in the EU
A European Commission study
Many things inﬂuence
Diﬀerent factors make
consumers more or less
on the situation.
WHO IS A VULNERABLE CONSUMER?
Consumers can become vulnerable if they
Are at a higher risk of experiencing problems when buying or using goods or services*
Feel vulnerable because of their personal characteristics
Find it hard to get or understand information about products or services
Are less able to buy, choose or access suitable products or services
Are more susceptible to marketing practices
* For example, because they can't use certain payment methods.
These are the five dimensions of consumer vulnerability.
MOST CONSUMERS ARE VULNERABLE AT SOME TIME OR OTHER, DEPENDING ON THEIR SITUATION AND CIRCUMSTANCES.
WHEN ARE MOST CONSUMERS VULNERABLE?
Dimensions are ranked in order of importance
When faced with complex marketing material
are unable to select the best offer when offers make use of complex pricing
When they are less able to buy, choose or access suitable products or services
do not compare product deals in the energy sector and the finance sector
When they feel vulnerable because of their own characteristics
feel vulnerable due to at least one of their personal characteristics
When they cannot get or understand information about products or services
report difficulties comparing deals in the energy sector due to problems with the information provided
When they are at a higher risk of experiencing problems when buying or using goods or services
have paid too much for services because they can't use certain payment methods
WHAT MAKES CONSUMERS VULNERABLE?
Drivers such as age, employment situation and access to the internet can increase or decrease consumer vulnerability.
Find out what makes consumers more or less vulnerable and when by exploring the tables by drivers and dimensions.
Untick dimensions you don’t want to view
- Dimension 4 has been divided into 4 sub-sections.
- More vulnerable
- Less vulnerable
- Younger (16-34 max)
- Older (45+)
- Gender (being male)
- Living in a region with a low population density
- Low level of education
- Mother tongue different to the official language(s) of the country of residence
- More willing to trust people
- Being too ready to believe something is real or true
- Failing the test on readiness to believe
- Being impulsive
- Being willing to take risks
- Being able to accurately calculate numbers or quantities
- Knowledge of the online sector
- Knowledge of the finance sector
- Being unable to read contract terms & conditions due to small print
- Rarely comparing deals from energy suppliers
- Rarely comparing deals from internet providers
- Rarely comparing deals from banks
- Not knowing their energy supply contract conditions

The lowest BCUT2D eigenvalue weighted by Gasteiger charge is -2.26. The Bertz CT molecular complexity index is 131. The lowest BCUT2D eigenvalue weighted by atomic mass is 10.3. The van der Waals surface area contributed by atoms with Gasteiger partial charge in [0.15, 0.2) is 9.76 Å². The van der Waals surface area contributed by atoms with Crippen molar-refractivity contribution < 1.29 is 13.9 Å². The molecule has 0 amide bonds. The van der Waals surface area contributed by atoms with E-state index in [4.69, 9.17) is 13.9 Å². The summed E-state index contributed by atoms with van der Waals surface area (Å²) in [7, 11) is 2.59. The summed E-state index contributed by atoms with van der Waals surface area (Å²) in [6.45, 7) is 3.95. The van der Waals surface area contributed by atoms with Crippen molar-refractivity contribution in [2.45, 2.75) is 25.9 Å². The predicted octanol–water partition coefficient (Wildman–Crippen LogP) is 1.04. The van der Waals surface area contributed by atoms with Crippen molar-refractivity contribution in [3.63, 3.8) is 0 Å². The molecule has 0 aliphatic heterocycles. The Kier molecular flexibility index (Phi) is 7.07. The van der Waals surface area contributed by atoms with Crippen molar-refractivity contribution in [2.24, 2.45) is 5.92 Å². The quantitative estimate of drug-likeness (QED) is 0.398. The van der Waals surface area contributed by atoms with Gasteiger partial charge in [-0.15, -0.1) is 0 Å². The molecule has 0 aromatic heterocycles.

- Not knowing their internet provider contract conditions
- Not knowing their bank contract conditions
- Not reading bills/communications from energy suppliers
- Not reading bills/communications from internet providers
- Not reading bills/communications from banks
- Finding it difficult to read bills/communications from energy suppliers
- Finding it difficult to read bills/communications from internet providers
- Finding it difficult to read bills/communications from banks
Difficulties with access
- Using the internet for some activities at least once a month
- Using the internet to search for information at least once a month
- Using the internet to compare prices at least once a month
- Using the internet to bank online at least once a month
- Using the internet to sell online at least once a month
- Using the internet for social networking at least once a month
Situations leading to vulnerability
- Being unemployed
- Being in education
- Being self-employed
- Being retired
- Being long-term sick or disabled
- Being unemployed for 5+ years
- Cohabiting with a partner
- Marital status other than married
- Having friends who buy online
- Being in a difficult financial situation
- Having friends who are in a difficult financial situation
THE SITUATION ACROSS EUROPE
Top 5 indicators of vulnerability per country
(Not all vulnerability indicators were collected in all countries)
The Czech Republic
The United Kingdom
- The lowest rates of consumer vulnerability
- Below average rates of consumer vulnerability
- Average or high rates of consumer vulnerability on some indicators but low rates on others
- Above average rates of consumer vulnerability
- The highest rates of consumer vulnerability
REDUCING CONSUMER VULNERABILITY
The study tested several problematic marketing practices in experiments with consumers and found that many consumers are vulnerable when presented with complex offers. Improving the presentation of prices and other key information reduced consumer vulnerability by up to 19 percentage points.
Good practices to empower consumers
Make pricing clearer
Show full price from the start of the purchase
Make key information more visible
The results of this study will help policy makers shape consumer policy in the future to help consumers get the best and fairest deals in Europe. The study covers all 28 EU countries as well as Norway and Iceland. It was carried out by London Economics, VVA Consulting and Ipsos Mori consortium on behalf of the Directorate-General for Justice and Consumers of the European Commission.